English

Definition of rule verb from the Oxford Advanced Learner's Dictionary

      

    rule

     verb
    verb
    BrE BrE//ruːl//
     
    ; NAmE NAmE//ruːl//
     
    Verb Forms present simple I / you / we / they rule
    BrE BrE//ruːl//
     
    ; NAmE NAmE//ruːl//
     
    he / she / it rules
    BrE BrE//ruːlz//
     
    ; NAmE NAmE//ruːlz//
     
    past simple ruled
    BrE BrE//ruːld//
     
    ; NAmE NAmE//ruːld//
     
    past participle ruled
    BrE BrE//ruːld//
     
    ; NAmE NAmE//ruːld//
     
    -ing form ruling
    BrE BrE//ˈruːlɪŋ//
     
    ; NAmE NAmE//ˈruːlɪŋ//
     
     
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    govern/control
  1. 1  [transitive, intransitive] to control and have authority over a country, a group of people, etc. rule something At that time John ruled England. The family ruled London's gangland in the sixties. (figurative) Eighty million years ago, dinosaurs ruled the earth. rule (over somebody/something) Charles I ruled for eleven years. She once ruled over a vast empire. (figurative) After the revolution, anarchy ruled.
  2. 2  [transitive, often passive] rule something (often disapproving) to be the main thing that influences and controls somebody/something The pursuit of money ruled his life. We live in a society where we are ruled by the clock.
  3. give official decision
  4. 3[intransitive, transitive] to give an official decision about something synonym pronounce rule (on something) The court will rule on the legality of the action. rule against/in favour of somebody/something The judge ruled against/in favour of the plaintiff. rule somebody/something + adj. The defendant was ruled not guilty. The deal may be ruled illegal. rule somebody/something to be/have something The deal was ruled to be illegal. rule that… The court ruled that the women were unfairly dismissed. it is ruled that… It was ruled that the women had been unfairly dismissed.
  5. draw straight line
  6. 4[transitive] rule something to draw a straight line using something that has a firm straight edge Rule a line at the end of every piece of work.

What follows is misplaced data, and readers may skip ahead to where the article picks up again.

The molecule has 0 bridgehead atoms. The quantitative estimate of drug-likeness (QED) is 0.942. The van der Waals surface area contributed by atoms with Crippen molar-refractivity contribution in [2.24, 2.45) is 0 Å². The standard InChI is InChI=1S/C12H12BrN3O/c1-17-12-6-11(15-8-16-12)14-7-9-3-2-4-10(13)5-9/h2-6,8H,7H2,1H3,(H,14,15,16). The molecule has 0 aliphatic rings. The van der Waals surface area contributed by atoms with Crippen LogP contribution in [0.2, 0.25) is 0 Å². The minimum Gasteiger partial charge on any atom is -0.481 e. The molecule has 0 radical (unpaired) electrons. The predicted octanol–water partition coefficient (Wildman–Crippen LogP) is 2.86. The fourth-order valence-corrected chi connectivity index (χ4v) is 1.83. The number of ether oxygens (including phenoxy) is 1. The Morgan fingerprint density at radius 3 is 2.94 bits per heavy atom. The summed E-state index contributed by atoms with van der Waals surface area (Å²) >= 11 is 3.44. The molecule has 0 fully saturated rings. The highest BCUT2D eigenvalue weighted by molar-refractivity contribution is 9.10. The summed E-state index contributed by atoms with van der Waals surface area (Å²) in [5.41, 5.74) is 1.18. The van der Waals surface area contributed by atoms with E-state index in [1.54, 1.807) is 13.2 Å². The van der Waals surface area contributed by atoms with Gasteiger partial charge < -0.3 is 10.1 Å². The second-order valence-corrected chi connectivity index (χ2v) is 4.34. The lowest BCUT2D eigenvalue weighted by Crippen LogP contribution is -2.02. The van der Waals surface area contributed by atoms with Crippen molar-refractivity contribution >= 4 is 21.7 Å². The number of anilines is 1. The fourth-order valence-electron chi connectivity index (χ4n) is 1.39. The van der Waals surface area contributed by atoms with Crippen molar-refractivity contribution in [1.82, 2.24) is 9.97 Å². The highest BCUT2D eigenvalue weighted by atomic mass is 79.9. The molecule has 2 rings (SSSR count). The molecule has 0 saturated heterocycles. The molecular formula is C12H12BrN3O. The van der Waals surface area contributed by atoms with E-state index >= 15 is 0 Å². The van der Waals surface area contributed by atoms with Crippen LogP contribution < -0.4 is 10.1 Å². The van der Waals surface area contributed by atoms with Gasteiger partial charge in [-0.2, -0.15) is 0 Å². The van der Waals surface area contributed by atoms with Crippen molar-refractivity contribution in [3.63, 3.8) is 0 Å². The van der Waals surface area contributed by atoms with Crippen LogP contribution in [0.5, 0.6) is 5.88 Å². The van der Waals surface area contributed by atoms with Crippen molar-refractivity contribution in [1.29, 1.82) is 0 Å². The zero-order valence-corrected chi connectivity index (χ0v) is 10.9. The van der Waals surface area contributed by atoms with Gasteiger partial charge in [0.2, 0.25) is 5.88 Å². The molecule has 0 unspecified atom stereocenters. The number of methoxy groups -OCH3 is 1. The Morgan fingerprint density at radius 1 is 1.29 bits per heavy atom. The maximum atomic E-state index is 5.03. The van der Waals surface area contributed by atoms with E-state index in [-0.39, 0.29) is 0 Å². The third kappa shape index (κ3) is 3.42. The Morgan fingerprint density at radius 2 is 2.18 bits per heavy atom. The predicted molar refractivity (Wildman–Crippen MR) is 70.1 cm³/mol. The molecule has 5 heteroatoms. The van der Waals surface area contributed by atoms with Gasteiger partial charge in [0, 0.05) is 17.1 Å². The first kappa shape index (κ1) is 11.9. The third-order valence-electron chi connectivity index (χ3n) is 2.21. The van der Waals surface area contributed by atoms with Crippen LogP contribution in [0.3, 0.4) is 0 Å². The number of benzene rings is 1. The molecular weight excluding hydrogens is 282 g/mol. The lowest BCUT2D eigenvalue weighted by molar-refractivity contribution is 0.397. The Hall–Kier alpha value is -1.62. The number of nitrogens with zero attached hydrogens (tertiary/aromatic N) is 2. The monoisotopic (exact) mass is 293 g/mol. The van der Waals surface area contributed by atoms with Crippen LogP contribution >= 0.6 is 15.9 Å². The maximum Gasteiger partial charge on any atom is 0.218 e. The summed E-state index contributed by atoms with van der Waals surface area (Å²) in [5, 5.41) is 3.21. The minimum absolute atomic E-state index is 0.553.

7. Word Origin Middle English: from Old French reule (noun), reuler (verb), from late Latin regulare, from Latin regula ‘straight stick’.Extra examples He left his son to rule over Saragossa. Infringement of this regulation would automatically rule you out of the championship. Police have now ruled her out as the killer. This theory cannot be ruled out altogether. We cannot rule out the possibility of a recession. the president’s powers to rule by decree Have they become a ruling elite or even a new ruling class? He was a leading figure in the ruling military junta. Her whole life seemed to be ruled by fear. The country was ruled by a brutal dictatorship. The court ruled that the women had been unfairly dismissed. The family ruled London’s gangland in the sixties. The high court will rule on the legality of the action. The judge ruled in favour of the plaintiff. The party announced it had pulled out of the ruling coalition.Idioms to keep control over people by making them disagree with and fight each other, therefore not giving them the chance to unite and oppose you together a policy of divide and rule
    let your heart rule your head
     
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    to act according to what you feel rather than to what you think is sensible
    rule/throw something out of court
     
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    to say that something is completely wrong or not worth considering, especially in a trial The charges were thrown out of court. Well that's my theory ruled out of court.
    (informal) to be the most powerful member of a group Liverpool ruled the roost in English football for a decade.
    rule (somebody/something) with a rod of iron
     
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    to control a person or a group of people very severely
    Phrasal Verbsrule offrule out somebodyrule somebody out of something
See the Oxford Advanced American Dictionary entry: rule